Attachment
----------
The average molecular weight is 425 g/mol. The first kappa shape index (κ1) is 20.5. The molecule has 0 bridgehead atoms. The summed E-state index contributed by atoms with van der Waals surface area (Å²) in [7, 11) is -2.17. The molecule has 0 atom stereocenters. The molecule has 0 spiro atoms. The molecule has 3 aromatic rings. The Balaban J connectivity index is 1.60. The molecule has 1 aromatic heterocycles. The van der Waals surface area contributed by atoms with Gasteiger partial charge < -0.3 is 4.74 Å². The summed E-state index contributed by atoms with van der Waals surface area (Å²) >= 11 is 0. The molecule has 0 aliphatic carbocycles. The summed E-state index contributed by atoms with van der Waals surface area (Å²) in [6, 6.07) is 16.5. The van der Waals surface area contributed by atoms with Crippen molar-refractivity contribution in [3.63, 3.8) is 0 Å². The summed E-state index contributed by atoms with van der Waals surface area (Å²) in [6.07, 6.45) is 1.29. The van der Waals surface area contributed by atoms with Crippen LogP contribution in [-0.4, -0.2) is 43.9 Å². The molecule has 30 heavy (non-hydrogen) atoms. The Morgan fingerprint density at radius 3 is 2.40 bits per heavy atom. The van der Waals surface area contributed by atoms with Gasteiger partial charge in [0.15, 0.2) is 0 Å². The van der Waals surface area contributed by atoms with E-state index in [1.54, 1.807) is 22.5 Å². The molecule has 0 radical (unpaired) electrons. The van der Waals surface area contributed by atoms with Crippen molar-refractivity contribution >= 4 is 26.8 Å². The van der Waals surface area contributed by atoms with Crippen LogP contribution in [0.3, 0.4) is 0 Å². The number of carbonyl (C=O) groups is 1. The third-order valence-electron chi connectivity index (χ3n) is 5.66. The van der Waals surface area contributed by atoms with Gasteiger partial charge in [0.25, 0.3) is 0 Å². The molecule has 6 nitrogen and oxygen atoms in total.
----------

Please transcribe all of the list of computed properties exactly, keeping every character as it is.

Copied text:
The average molecular weight is 425 g/mol. The first kappa shape index (κ1) is 20.5. The molecule has 0 bridgehead atoms. The summed E-state index contributed by atoms with van der Waals surface area (Å²) in [7, 11) is -2.17. The molecule has 0 atom stereocenters. The molecule has 0 spiro atoms. The molecule has 3 aromatic rings. The Balaban J connectivity index is 1.60. The molecule has 1 aromatic heterocycles. The van der Waals surface area contributed by atoms with Gasteiger partial charge < -0.3 is 4.74 Å². The summed E-state index contributed by atoms with van der Waals surface area (Å²) >= 11 is 0. The molecule has 0 aliphatic carbocycles. The summed E-state index contributed by atoms with van der Waals surface area (Å²) in [6, 6.07) is 16.5. The van der Waals surface area contributed by atoms with Crippen molar-refractivity contribution in [3.63, 3.8) is 0 Å². The summed E-state index contributed by atoms with van der Waals surface area (Å²) in [6.07, 6.45) is 1.29. The van der Waals surface area contributed by atoms with Crippen LogP contribution in [-0.4, -0.2) is 43.9 Å². The molecule has 30 heavy (non-hydrogen) atoms. The Morgan fingerprint density at radius 3 is 2.40 bits per heavy atom. The van der Waals surface area contributed by atoms with Gasteiger partial charge in [0.15, 0.2) is 0 Å². The van der Waals surface area contributed by atoms with E-state index in [1.54, 1.807) is 22.5 Å². The molecule has 0 radical (unpaired) electrons. The van der Waals surface area contributed by atoms with Crippen molar-refractivity contribution >= 4 is 26.8 Å². The van der Waals surface area contributed by atoms with Crippen LogP contribution in [0.3, 0.4) is 0 Å². The number of carbonyl (C=O) groups is 1. The third-order valence-electron chi connectivity index (χ3n) is 5.66. The van der Waals surface area contributed by atoms with Gasteiger partial charge in [0.25, 0.3) is 0 Å². The molecule has 6 nitrogen and oxygen atoms in total.